“Then listen to me. Don’t move from your current place. Where could you go from here? Will you search for your husband and son? But they should be somewhere here, in these lands. It’s a far and long road way to your relatives, and the road is dangerous. The outlaws could attack you again and take captive. You are not a burden for me, feel free to stay and live with us! Be a sister to my little Majra. If God wants, he will grant you a meeting with your Oljabek and Sagintay. I will share your joy! Saddle your horse every day after work and ride, searching for your beloved ones. Get in touch with the people, learn from them, and learn to read the people’s characters and to notice their features. People just started to live a new life, and not everything is good now. Look closer and you will find your place! Even a sparrow makes a nest”. 
An old man rose, and both of them went home. 

Sun is shining in the clear and beautiful, looking almost transparent, sky; all the living creatures are enjoying life, while far away on the horizon heavy and dark thunderclouds are gathering, as inexorable and deadly storm draws nearer. The menace of fascists attack is looming threateningly over the world.
That the general headquarters of the state of Socialism – Council of People’s Commissars of USSR – has issued a regulation: to ensure getting a sustained yield in the draught-ridden regions with the draughty climate.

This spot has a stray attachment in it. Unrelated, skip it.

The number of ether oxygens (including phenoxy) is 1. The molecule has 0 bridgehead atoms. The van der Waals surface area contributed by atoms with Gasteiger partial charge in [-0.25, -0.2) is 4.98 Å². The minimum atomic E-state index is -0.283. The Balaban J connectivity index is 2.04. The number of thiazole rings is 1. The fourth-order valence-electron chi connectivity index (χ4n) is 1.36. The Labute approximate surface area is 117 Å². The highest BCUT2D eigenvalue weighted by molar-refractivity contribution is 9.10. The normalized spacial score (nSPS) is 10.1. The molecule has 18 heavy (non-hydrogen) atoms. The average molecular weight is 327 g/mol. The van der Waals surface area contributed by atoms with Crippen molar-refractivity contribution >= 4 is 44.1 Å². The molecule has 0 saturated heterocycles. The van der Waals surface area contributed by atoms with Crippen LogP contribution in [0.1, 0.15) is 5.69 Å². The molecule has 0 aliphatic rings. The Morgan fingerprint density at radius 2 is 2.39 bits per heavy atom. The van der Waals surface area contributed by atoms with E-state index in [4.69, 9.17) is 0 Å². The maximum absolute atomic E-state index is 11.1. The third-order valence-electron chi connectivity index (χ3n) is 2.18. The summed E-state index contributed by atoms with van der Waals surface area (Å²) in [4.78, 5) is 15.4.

These words flew around the country like a lightning. Making the round of, the news have been discussed everywhere, but especially in the South-Eastern regions of the big country…
Shiganak sat of the field floor alone. The grain is threshed and put into the sacks. Piles of drossy and wasty remains and leftover of thresh and grain dust towered around. But Shiganak’s worries and troubles of were not over. Two not threshed sheaves of millet lay next to him; he tears the spikelets, peels them on his palm and smiles, looking at the corn. He peeled a little sack of them already and now he looks them and thumbs through the scattered grains, happily and joyful, just like a playing child. So long time passed though, that even a playful and curious child would get bored with the game, leave it and go home, but Shiganak kept on thumbing the corn through, selecting some separate grains. 
Oljabek approached him silently from the back. Holding two cups in each of his hands, he passed them both to Shiganak with a wide and open smile on his face.
“What is it?” Shiganak asked.
“There’s no difference. Try it yourself!” Oljabek replied.
Shiganak took the both cups with the millet, boiled on milk, and laughed joyfully.
“People used to call me duana, but the real duana is you!”
“No, you are duana. You better try it first and then say your word.”
Drinking now from the one cup, and then from another one, Shiganak emptied them both.
“Give me some more! I didn’t manage to grasp the difference!”
“Look at him! He didn’t manage to grasp! No, you better try to grasp better, or just admit that you were wrong!..”
This argument started long ago. When the millet grew up and got ripe, Shiganak, walking through the fields, tore the spikes and out them into his little sack. It continued during several days. Oljabek followed him everywhere and one day asked him, being unable to endure it anymore: